Renewable energy sources: their global potential for the first-half of the 21st century at a global level: an integrated approach
Decision-makers, societal groups and scientists have at various moments in time expressed their interest in renewable energy sources such as power from wind, sun and biomass-derived fuels. Recently, this interest has been on the rise again. Several reasons are mentioned for this: the risk of energy supply insecurity and the corresponding need for resource diversification, the prospect of depletion and hence cost increases of conventional oil and gas occurrences and the adverse impacts of climate change and local air pollution as a result of fossil-fuel burning related emissions.
The concerns show up in questions asked by policy makers, citizen groups and industrial firms: How fast can renewable energy sources expand? When will they be competitive with conventional energy options? Which role can they play in reducing greenhouse gas emissions and which are the best policy instruments to stimulate their introduction? To answer such questions adequately, it is necessary to have proper insight in the potential availability of renewable energy sources at different costs levels, and also in the evolution of the energy system in which these resources have to be implemented.
The risk of human-induced climate change and the volatility of world oil markets make non-fossil fuel options important. This paper investigates the potential for wind, solar-PV and biomass (WSB) to deliver energy. The focus is on land opportunities and constraints and on production costs as a function of resource availability and depletion and of innovation dynamics. The context is provided by the IPCC SRES scenarios as simulated with the IMAGE 2.2 model. We explicitly consider several sources of uncertainty, aspects of the food vs. energy trade-off and the effects of interaction between the three options through their claims on land. We show that ‘potential production’ concepts are strongly dependent on the chosen land-use scenario - and should therefore be used with an indication of the underlying assumptions.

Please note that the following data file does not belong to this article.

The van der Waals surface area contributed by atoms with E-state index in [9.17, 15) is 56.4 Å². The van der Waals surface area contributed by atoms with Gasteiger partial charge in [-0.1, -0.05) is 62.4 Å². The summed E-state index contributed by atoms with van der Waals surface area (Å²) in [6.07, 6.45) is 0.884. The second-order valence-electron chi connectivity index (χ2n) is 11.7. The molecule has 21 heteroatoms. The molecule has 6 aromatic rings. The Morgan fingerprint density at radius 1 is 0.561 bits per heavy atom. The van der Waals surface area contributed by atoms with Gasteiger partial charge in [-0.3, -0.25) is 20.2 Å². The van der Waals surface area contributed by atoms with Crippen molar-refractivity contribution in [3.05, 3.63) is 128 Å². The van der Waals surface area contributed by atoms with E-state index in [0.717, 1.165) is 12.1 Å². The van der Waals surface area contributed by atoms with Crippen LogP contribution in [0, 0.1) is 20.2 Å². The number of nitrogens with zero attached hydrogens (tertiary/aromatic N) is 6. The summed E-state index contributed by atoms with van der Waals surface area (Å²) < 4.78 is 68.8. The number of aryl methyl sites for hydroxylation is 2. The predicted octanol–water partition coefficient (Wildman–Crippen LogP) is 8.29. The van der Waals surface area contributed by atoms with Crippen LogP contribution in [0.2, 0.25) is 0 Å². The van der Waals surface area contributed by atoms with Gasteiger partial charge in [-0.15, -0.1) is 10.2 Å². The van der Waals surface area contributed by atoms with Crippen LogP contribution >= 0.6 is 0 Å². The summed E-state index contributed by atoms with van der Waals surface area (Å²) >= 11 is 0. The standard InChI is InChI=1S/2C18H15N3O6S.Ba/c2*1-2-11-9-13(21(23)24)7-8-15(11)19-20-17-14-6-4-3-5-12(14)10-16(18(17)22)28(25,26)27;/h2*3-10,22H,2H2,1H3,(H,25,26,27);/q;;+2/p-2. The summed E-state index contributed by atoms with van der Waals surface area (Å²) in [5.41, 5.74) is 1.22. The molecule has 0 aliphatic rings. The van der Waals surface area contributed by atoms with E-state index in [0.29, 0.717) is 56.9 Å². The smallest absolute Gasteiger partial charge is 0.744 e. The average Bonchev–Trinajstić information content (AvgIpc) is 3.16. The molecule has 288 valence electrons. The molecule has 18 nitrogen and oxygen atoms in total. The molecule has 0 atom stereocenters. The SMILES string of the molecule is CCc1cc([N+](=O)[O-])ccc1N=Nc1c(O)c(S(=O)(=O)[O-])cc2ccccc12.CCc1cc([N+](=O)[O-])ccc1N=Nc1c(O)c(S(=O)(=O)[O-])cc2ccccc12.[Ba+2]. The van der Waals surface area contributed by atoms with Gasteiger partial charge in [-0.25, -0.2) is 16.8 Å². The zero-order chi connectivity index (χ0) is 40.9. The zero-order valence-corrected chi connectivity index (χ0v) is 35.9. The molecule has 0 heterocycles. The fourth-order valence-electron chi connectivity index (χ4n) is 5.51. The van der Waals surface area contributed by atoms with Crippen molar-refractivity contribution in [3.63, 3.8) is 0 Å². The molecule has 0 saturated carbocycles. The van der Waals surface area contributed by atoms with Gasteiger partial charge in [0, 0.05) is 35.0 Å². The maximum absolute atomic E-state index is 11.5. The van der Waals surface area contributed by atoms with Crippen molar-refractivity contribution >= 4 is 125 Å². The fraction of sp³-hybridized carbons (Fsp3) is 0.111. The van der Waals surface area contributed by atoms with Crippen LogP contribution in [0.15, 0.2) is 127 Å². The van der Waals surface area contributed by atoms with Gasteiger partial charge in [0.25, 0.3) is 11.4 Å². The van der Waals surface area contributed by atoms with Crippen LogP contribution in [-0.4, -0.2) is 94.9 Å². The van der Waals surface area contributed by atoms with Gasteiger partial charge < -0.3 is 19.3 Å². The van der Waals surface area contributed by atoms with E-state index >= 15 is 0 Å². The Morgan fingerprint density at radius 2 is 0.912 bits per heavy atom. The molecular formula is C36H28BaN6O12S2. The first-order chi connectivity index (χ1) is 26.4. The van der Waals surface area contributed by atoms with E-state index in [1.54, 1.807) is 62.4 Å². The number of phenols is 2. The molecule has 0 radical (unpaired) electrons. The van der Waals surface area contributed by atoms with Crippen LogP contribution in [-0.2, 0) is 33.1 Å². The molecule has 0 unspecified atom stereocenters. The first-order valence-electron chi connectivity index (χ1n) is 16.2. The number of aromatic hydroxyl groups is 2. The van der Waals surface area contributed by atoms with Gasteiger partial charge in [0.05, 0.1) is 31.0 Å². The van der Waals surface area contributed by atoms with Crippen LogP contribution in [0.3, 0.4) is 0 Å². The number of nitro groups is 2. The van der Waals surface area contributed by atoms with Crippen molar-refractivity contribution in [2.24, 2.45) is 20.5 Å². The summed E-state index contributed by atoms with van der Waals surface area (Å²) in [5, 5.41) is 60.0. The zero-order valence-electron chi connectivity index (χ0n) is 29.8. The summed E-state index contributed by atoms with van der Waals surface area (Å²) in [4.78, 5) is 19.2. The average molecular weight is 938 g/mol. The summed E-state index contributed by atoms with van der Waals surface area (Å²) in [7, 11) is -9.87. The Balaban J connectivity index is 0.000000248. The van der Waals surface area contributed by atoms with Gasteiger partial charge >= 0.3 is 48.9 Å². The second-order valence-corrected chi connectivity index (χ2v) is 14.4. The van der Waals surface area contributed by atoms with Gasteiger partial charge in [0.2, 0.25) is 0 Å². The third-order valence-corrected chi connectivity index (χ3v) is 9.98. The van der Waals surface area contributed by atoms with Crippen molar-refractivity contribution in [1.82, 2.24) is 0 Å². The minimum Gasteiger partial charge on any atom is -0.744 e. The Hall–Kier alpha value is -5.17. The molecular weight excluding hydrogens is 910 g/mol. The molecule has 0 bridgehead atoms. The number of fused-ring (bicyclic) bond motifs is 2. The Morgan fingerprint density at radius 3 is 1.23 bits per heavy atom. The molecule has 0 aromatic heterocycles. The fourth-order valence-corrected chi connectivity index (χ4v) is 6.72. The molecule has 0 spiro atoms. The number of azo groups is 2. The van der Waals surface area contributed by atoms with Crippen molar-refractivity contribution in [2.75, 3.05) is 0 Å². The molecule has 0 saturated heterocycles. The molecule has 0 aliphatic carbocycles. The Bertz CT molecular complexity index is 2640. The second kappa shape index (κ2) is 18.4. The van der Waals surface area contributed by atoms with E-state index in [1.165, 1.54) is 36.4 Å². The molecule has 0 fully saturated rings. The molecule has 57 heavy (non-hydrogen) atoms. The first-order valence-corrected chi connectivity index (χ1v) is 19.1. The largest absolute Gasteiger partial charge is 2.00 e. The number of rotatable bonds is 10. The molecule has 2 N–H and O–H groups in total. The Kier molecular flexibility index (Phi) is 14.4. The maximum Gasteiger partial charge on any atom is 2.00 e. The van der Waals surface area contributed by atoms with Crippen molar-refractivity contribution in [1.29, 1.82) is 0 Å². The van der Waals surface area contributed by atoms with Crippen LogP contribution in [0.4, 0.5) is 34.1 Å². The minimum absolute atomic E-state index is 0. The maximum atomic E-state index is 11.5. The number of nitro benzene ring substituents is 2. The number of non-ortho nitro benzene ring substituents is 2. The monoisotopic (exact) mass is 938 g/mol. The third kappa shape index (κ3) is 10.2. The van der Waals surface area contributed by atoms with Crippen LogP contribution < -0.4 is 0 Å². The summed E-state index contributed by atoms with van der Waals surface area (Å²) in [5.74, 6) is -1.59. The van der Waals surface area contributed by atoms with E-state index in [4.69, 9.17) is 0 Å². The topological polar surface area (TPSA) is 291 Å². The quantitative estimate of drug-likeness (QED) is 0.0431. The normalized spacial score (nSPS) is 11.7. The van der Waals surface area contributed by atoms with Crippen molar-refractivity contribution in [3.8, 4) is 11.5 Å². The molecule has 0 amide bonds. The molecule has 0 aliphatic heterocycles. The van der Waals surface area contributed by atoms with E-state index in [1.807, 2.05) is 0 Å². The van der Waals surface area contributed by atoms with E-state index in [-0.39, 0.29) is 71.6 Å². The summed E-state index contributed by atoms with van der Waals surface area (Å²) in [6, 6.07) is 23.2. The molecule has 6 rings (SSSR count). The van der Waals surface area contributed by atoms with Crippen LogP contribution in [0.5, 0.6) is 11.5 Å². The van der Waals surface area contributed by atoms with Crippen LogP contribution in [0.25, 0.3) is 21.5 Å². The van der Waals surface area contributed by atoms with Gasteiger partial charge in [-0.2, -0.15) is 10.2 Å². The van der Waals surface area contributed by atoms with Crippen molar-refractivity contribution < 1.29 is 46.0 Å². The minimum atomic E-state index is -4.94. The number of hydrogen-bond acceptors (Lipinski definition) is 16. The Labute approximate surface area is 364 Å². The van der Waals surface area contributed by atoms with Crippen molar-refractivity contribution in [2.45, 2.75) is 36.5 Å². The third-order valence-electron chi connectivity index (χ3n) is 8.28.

Our results indicate a potential for liquid biofuels in the order of 75-300 EJ year-1 and for electricity from WSB options at production costs below 10 c kWh-1 of 200-300PWh year-1. Theoretically, future electricity demand can be amply met from WSB sources in most regions by 2050 below 10bkWh-1, but major uncertainties are the degree to which land is actually available and the rate and extent at which specific investment costs can be reduced. In some regions, competition for land among the three WSB options may significantly reduce the total potential as estimated from simple addition - which is another source of uncertainty.
- to the CD-ROM publication "The IMAGE 2.2 implementation of the SRES scenarios"
|Author(s)||Vries BJM de ; Vuuren DP van ; Hoogwijk MM|
|Publication||Energy Policy 2007; 35:2590-610|